Edgar Allen Poe, the legendary writer and inspiration for much of the past two centuries’ horror style was a man of much talent himself. But one of the macabre mysteries of his death has been the sudden appearance of a figure who once a year appears to pay him tribute at the site of his grave – before vanishing into the night himself like one of the characters of Poe’s stories. But this year as crowds gathered around to watch the Poe visitor appear and pay his homage, the dead of night yielded no such visitor. Has this long time tradition gone away forever? And will the mystery ever be solved?
Edgar Allen Poe was first visited by the mystery figure some time during the 1930s when a tell-tale cognac bottle and three roses appeared on his grave stone on the poet’s birthday just shy of a century after his death. Witnesses soon started gathering around Poe’s grave in Baltimore on January 19th and wait to see the mystery figure as he toasted Poe carrying a cane with a silver handle and wearing a wide brimmed hat to obscure his features and a white scarf over his face. The ritual went on undisturbed even as witnesses arrived to watch after the figure annually as the tradition continued. Over the years many wondered how someone could carry a tradition with one figure over several generations.
The strange custom was filled with ritual and symbolism. It was believed that the cognac was symbolic of a tradition that had been passed down in the family’s tradition while the roses themselves represented Poe himself, his wife Virginia, and Maria Clemm who were all once buried there.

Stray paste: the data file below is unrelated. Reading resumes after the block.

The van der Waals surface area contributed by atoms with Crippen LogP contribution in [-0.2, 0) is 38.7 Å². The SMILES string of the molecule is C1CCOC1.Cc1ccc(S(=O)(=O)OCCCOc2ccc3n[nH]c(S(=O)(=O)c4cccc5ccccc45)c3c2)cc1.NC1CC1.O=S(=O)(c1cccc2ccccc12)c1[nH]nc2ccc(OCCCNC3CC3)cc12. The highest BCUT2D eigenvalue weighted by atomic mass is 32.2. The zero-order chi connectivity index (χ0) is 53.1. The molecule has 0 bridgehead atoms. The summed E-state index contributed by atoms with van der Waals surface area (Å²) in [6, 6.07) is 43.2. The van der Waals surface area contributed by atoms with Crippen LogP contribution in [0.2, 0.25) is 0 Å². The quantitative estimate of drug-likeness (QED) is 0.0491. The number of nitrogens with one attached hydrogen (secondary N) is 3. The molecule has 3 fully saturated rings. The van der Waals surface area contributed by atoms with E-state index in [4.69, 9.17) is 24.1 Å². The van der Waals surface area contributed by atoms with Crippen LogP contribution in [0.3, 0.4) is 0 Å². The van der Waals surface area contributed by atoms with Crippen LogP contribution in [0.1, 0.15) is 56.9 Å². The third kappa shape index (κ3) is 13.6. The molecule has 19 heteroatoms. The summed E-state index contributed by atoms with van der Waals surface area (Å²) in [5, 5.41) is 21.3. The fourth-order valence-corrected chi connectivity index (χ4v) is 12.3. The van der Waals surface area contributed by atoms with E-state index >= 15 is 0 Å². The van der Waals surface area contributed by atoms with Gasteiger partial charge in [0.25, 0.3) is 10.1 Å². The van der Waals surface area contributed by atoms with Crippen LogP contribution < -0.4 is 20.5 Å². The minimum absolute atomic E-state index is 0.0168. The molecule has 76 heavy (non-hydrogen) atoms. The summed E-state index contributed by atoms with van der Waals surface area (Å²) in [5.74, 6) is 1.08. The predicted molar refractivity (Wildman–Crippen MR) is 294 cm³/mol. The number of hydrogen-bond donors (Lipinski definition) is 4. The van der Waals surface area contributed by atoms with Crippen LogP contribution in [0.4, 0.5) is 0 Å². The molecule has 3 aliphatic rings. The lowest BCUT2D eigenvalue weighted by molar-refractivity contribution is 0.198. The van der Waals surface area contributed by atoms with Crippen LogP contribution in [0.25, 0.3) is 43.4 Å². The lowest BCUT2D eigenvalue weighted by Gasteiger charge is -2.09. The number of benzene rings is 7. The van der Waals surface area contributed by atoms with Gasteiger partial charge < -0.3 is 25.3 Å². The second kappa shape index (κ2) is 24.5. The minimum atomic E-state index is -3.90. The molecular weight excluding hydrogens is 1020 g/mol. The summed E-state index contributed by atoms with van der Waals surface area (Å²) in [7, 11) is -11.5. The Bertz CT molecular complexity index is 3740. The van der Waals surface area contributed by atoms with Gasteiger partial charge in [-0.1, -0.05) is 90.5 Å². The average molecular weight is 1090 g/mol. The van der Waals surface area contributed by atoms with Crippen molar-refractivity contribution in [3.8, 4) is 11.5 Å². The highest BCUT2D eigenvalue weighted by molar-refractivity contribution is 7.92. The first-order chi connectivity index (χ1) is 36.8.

But where did the toaster go? Why was this tradition so suddenly ended? Who was the mystery figure and how was the tradition kept so long without being interrupted? The contemporary opinion is that all good things must eventually come to an end eventually – with or without the fanfare they are due. And the tradition of the Poe toaster did not seem to be any exception in 2009 when reporters and enthusiasts gathered around the site looking for him to appear, but saw nothing. In 2010 it was expected the tradition might resume, but it did not. By 2012 it was widely accepted that the tradition of toasting Poe’s grave, for reasons unknown, ended just as mysteriously. But witnesses did still appear at the graveyard where Poe was buried, and those with high hopes still waited in vain for the figure with the large hat to appear and celebrate Poe’s brilliance once more.
But in its own way, the tradition did not die. The January 19th event was often seen as an opportunity to celebrate the works of a man who wished to share his own terrifying vision of the world and disrupt the status quo in a time when the horror genre was still in its infancy. Poe has been listed as the inspiration for dozens of famous writers including Sir Arthur Conan Doyle who openly stated that the now iconic Sherlock Holmes was based on C. Auguste Dupin – a character first penned by Poe in the story The Murders in the Rue Morgue and the Purloined Letter. In the end, just like Dupin the mythology of Poe has expanded substantially even spawning its own traditions and figures of mystery. In the end, it seems while we may be sad to see this tradition end, Poe will always be celebrated in one way or another.